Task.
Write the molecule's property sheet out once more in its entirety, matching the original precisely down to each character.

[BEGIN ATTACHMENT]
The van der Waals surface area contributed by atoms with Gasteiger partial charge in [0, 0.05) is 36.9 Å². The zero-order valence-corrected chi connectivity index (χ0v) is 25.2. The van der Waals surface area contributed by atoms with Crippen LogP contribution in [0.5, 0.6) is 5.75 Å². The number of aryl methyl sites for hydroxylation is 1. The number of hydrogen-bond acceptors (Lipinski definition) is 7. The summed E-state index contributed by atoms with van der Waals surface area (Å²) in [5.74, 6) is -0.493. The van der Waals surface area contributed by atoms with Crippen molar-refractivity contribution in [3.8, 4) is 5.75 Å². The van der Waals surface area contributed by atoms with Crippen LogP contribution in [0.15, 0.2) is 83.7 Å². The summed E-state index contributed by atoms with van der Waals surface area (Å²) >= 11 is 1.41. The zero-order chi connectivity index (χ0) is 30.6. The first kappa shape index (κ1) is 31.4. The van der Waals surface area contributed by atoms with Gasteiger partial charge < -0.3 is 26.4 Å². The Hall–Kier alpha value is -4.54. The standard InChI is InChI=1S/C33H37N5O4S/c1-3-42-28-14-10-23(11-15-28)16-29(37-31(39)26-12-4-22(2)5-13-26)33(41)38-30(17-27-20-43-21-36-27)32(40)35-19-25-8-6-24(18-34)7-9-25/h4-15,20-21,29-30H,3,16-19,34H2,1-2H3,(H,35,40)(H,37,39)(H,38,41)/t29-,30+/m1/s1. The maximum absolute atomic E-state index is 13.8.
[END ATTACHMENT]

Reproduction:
The van der Waals surface area contributed by atoms with Gasteiger partial charge in [0, 0.05) is 36.9 Å². The zero-order valence-corrected chi connectivity index (χ0v) is 25.2. The van der Waals surface area contributed by atoms with Crippen LogP contribution in [0.5, 0.6) is 5.75 Å². The number of aryl methyl sites for hydroxylation is 1. The number of hydrogen-bond acceptors (Lipinski definition) is 7. The summed E-state index contributed by atoms with van der Waals surface area (Å²) in [5.74, 6) is -0.493. The van der Waals surface area contributed by atoms with Crippen molar-refractivity contribution in [3.8, 4) is 5.75 Å². The van der Waals surface area contributed by atoms with Crippen LogP contribution in [0.15, 0.2) is 83.7 Å². The summed E-state index contributed by atoms with van der Waals surface area (Å²) >= 11 is 1.41. The zero-order chi connectivity index (χ0) is 30.6. The first kappa shape index (κ1) is 31.4. The van der Waals surface area contributed by atoms with Gasteiger partial charge < -0.3 is 26.4 Å². The Hall–Kier alpha value is -4.54. The standard InChI is InChI=1S/C33H37N5O4S/c1-3-42-28-14-10-23(11-15-28)16-29(37-31(39)26-12-4-22(2)5-13-26)33(41)38-30(17-27-20-43-21-36-27)32(40)35-19-25-8-6-24(18-34)7-9-25/h4-15,20-21,29-30H,3,16-19,34H2,1-2H3,(H,35,40)(H,37,39)(H,38,41)/t29-,30+/m1/s1. The maximum absolute atomic E-state index is 13.8.